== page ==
At the Movies

Jaws' "Bruce" is Back

45 Years after Jaws was released, the iconic "Bruce" the shark will go on display for the first time after a 7 month restoration.

NOVEMBER 25th, 2020



or many, “Bruce the Shark” is a character from Disney Pixar’s Finding Nemo, yet for those who are fans of Steven Spielberg’s iconic Jaws, to them “Bruce” is the name given to animatronic shark featured in the “world’s first-ever blockbuster”.

After 45-years, the famously difficult shark is set to go on display at the new Academy Museum of Motion Pictures in Los Angeles – and this time he cooperated. “Bruce’s” display is the culmination of years of planning, with the shark being donated to the museum in 2016 after spending years in a junkyard.

"Bruce" will go on display from April 30th, 2021 - © AFP

The model is constructed from the original mould for the movie in 1975. - © AFP

The shark’s foreseeable display at the museum, however, isn’t the first time he has been on show. For 15 years he hung at Universal Studios Hollywood as a photo opportunity for visitors, and for many hardcore fans of Jaws, this “Bruce” isn’t technically authentic.

Three mechanical Great Whites were designed by art director Joe Alves for the original movie and were destroyed after production wrapped. Notorious for breaking down and failing to work, Spielberg named the shark after his lawyer Bruce Ramer, and commented that “if I ever see those sharks again, it would be too soon” in reference to their inability to work when needed.

Yet, due to the sheer success of Spielberg’s thriller, and the film becoming a box office phenomenon, Universal Studio asked for a fourth shark to be made from the original mould. It is this version of “Bruce” which will go on display as the last of his kind.

With almost a quarter century hanging beneath the Californian sunshine and countless repaints at Universal Studios, “Bruce” wasn’t exactly camera ready. The shark needed serious TLC, leading to a seven-month restoration project headed by special effects and makeup artist Greg Nicotero.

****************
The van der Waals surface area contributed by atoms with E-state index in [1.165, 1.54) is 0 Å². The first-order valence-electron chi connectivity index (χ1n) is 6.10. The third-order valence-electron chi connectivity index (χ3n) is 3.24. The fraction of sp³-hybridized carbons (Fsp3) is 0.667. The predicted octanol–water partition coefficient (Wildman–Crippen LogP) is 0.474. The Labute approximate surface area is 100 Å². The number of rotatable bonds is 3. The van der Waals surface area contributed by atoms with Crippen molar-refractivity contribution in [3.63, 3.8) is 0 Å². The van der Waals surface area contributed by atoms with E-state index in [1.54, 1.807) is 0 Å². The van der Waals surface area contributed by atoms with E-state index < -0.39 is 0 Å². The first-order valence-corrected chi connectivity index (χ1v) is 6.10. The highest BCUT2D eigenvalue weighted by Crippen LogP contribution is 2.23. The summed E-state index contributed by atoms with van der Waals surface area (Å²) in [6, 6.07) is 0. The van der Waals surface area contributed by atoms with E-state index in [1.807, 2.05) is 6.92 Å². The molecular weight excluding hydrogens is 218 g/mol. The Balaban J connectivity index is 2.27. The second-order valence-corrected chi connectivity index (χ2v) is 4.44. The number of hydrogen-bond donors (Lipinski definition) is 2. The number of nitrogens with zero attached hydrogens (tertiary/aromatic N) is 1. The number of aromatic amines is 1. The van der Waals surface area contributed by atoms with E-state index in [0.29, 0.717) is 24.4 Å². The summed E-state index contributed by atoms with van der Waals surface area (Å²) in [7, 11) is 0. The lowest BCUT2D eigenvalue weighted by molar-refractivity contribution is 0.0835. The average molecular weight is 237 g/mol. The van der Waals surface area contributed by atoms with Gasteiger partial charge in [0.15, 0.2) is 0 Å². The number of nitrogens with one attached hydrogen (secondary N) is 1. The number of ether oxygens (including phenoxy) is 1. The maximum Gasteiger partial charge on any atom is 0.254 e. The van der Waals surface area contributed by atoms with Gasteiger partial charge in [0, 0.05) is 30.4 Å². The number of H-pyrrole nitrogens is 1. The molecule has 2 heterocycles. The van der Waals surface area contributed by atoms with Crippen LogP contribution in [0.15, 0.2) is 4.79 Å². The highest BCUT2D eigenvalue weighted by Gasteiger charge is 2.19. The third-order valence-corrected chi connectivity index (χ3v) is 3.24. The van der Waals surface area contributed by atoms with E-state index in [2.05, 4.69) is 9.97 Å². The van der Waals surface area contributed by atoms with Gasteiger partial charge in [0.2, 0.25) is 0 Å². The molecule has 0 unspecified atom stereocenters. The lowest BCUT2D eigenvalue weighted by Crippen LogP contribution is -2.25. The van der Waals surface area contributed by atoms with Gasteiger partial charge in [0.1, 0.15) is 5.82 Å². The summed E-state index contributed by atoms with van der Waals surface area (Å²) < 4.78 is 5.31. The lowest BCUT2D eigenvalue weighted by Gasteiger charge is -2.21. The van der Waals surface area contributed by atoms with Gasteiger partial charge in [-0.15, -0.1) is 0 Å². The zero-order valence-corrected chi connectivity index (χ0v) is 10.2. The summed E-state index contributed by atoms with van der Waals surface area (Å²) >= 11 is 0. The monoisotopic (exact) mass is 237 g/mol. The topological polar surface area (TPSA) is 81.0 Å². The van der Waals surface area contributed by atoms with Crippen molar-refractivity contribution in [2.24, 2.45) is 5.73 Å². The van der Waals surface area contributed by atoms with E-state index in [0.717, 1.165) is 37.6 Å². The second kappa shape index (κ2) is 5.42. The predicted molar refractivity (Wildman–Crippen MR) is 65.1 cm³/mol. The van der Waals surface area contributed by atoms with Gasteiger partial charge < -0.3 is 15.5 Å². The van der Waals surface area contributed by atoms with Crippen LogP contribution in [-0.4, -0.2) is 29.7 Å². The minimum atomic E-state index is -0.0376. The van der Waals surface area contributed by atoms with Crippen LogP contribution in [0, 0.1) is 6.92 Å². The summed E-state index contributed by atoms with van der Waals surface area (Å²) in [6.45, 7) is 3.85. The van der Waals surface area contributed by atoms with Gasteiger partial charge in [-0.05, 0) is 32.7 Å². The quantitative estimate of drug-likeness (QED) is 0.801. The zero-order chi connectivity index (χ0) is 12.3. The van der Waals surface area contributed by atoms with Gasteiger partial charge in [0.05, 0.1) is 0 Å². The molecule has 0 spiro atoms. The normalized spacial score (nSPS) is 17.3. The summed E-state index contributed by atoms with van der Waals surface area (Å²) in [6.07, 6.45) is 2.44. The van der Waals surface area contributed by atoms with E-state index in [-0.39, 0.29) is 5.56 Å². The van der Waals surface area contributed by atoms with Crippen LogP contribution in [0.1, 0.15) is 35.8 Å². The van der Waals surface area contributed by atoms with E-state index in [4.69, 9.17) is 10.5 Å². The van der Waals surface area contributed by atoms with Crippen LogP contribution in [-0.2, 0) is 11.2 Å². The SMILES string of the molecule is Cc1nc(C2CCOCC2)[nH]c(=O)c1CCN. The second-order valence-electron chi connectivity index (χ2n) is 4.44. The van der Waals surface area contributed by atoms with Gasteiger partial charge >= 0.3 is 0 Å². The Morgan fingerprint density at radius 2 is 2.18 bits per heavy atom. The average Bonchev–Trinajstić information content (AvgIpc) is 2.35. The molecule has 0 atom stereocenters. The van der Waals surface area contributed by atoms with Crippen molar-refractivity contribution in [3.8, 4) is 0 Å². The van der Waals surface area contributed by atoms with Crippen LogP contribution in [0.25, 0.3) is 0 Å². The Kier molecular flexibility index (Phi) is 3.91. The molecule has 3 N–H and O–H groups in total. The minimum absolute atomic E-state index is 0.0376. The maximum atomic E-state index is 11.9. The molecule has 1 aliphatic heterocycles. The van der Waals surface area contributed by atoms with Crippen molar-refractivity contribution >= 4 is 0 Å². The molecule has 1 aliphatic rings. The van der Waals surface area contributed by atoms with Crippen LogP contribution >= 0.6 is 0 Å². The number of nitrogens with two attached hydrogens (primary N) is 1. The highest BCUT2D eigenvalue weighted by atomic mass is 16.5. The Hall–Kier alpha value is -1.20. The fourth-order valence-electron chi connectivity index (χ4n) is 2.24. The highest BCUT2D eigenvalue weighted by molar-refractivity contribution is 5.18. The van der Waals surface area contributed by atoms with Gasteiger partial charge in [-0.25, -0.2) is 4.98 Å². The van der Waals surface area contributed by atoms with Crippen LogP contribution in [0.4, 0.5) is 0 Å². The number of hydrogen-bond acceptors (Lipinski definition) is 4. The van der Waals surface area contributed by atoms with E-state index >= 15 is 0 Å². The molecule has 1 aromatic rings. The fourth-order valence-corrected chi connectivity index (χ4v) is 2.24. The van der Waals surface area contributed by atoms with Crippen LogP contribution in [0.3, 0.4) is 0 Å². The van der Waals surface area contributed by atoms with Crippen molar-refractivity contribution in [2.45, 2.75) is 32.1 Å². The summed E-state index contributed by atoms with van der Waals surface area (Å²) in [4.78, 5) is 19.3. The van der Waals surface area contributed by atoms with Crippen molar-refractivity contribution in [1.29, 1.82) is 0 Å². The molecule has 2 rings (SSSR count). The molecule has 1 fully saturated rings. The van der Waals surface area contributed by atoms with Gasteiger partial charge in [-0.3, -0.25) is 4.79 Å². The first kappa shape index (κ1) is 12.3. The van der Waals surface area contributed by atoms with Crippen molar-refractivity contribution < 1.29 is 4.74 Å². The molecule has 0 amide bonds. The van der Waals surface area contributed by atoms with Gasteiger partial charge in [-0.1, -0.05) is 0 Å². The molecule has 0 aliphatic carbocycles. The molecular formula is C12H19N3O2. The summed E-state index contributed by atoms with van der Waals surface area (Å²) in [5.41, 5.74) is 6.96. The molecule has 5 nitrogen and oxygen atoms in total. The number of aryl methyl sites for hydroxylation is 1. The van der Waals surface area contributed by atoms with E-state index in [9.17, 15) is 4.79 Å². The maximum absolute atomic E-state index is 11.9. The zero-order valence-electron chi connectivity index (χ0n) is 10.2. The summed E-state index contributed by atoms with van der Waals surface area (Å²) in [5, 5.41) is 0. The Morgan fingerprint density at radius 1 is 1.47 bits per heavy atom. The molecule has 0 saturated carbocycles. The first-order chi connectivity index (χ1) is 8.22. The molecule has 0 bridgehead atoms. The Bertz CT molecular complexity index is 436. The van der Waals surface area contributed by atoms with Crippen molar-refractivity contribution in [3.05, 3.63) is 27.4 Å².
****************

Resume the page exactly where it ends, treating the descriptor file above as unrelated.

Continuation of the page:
The original mechanical shark was named after Steven Spielberg's lawyer Bruce Kramer - © Universal

Spielberg is pictured whilst on production sitting in the mouth of one of the three sharks which were used. - © Universal

The acclaimed artist has worked on numerous productions, including The Walking Dead, and described the process of bringing the shark back to life as “a dream come true,” also stating that Jaws was the movie which inspired his love for the film industry.

Academy Museum Director Bill Kramer said the introduction of “Bruce” into the museum demonstrated how privileged their position is into helping restore historic film artifacts: “We can call on our members and other members of the film industry who have either worked on the film that the artifact is from or know enough about the provenance and work that had been done to help us restore it.”

The public will be able to see “Bruce” in person when the museum finally opens to the public on April 30, 2021, in what is expected to be a major draw for fans.

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